After eight seasons of playing the titular character on Arrow, the show that launched the Arrowverse and kick-started his career in the United States, Stephen Amell was hesitant to lead another major show.
But after reading the first 15 pages of a new pilot called Heels in the summer of 2019, the Canadian actor, who was still in the middle of filming the final season of the long-running superhero series, began setting his sights on a show that combined his love for acting with his lifelong affinity for professional wrestling. “After I put down the first script, I called my manager and I said, ‘Okay, it’s time to do this deal. Let’s go!’” Amell tells Observer.
Everyone that you see on WWE or AEW or whatever, they’ve all wrestled in a Duffy Dome.
Created by Loki head writer Michael Waldron, the small-town pro wrestling drama follows a family-owned wrestling promotion in Georgia where two brothers and bitter rivals, Jack (Amell) and Ace Spade (Vikings’ Alexander Ludwig), spar over their late father’s legacy both inside and outside of the ring. In the ring, younger brother Ace plays the face (or the hero) who is supposed to win every match, while older brother Jack, who scripts each fight and has assumed the all-encompassing responsibility of running the family’s Duffy Wrestling League, plays the heel (or the villain). But in the real world, those characters can be hard to live up to — or hard to leave behind.
In a brief phone interview, Amell speaks with Observer about the appeal of highlighting the indie circuits of professional wrestling in a scripted show, the overarching question of the eight-episode freshman season, and the defining characteristic of a really good heel.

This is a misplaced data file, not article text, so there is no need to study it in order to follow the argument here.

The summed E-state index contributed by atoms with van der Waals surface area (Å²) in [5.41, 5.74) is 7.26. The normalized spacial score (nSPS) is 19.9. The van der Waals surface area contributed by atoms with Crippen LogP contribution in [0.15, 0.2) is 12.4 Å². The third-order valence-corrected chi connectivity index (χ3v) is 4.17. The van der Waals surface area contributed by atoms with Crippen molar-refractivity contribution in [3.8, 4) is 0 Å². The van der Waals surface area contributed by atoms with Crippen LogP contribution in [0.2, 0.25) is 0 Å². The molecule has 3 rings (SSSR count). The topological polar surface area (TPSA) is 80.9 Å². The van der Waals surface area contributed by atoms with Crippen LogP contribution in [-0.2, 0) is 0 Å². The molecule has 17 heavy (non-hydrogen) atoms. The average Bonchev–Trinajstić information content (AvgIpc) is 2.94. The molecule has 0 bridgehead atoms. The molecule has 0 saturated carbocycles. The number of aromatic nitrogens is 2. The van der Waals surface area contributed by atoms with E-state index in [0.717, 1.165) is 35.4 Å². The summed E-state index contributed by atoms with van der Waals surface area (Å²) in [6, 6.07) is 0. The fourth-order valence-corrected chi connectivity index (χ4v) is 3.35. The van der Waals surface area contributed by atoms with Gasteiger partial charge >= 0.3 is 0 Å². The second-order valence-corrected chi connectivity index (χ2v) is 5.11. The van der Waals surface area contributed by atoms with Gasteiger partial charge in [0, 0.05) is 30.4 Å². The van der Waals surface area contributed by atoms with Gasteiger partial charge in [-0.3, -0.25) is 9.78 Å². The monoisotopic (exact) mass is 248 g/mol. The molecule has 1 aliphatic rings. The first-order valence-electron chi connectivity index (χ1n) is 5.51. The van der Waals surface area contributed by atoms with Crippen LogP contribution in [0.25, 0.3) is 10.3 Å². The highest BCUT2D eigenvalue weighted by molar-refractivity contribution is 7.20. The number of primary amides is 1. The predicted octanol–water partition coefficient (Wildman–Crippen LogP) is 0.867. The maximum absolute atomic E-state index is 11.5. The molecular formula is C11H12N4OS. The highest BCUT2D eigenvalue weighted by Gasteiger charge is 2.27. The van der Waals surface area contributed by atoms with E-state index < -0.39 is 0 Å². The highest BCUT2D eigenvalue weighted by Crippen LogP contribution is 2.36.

Observer: As a lifelong fan of professional wrestling, what was it about these indie circuits that really appealed to you?
Stephen Amell: Well, I’m a big pro wrestling fan, and I think that the indie circuits are the lifeblood of pro wrestling. And yet, not a lot of people know about them. Everyone that you see on WWE or AEW or whatever, they’ve all wrestled in a Duffy Dome. I was just chatting with Chris Jericho, who’s one of the greatest wrestlers of all time, and when I brought up the Duffy Dome, he was like, “Oh, yeah. My first match was at a spot called Moose-something, in between Edmonton and Calgary.” If people do it, there’s the occasional guy or gal that makes it big. But more often than not, it’s just people who do it because they love it. That’s something that I don’t think has been showcased with professional wrestling, so I’m glad that we’re getting a chance to do it.
There are so many layers to Jack’s character because, at least on a superficial level, he appears to be this tough guy inside and outside of the ring. But he is still shouldering the burden of the family business and trying to be the best husband and father that he can be. How did you go about translating what was on the page to the screen?
Michael Waldron and Mike O’Malley, the creator of our show and the showrunner, respectively, did 90% of the heavy-lifting. And the other 9% was the performances of Alexander, Alison [Luff], Chris [Bauer], Mary [McCormack], Allen [Maldonado] and James [Harrison] — you name it, but I can just go down the list. And the following 1% was me trying not to pronounce the second T in Atlanta when I’m talking with the accent! But I’m not joking around when I say everything was on the page. It was such a fully fleshed out world that the moment I put on Jack’s uniform, boots, jeans, t-shirt, it just felt like it was all there. I tried to not fuck it up — pardon my language!
From the outset, it is clear that Jack is stretching himself a little too thin both personally and professionally. How much is he really willing to sacrifice personally as a husband and father in favour of keeping the DWL alive?
Well, that right there is another thing that we can put on the poster, because that’s the crux of the first season. How far is Jack willing to go? At what point does his role in the DWL supersede his role as a husband, brother, father, son, friend? That’s what he’s really struggling with. That’s what everyone [in the show] is struggling with too, because the whole first season is about people that are aspirational. They’re a small town, and they love the value of where they live and where they’re from, but they want more. And it’s like, What lengths are you willing to go to get there? That’s what we examine with Jack in the first season.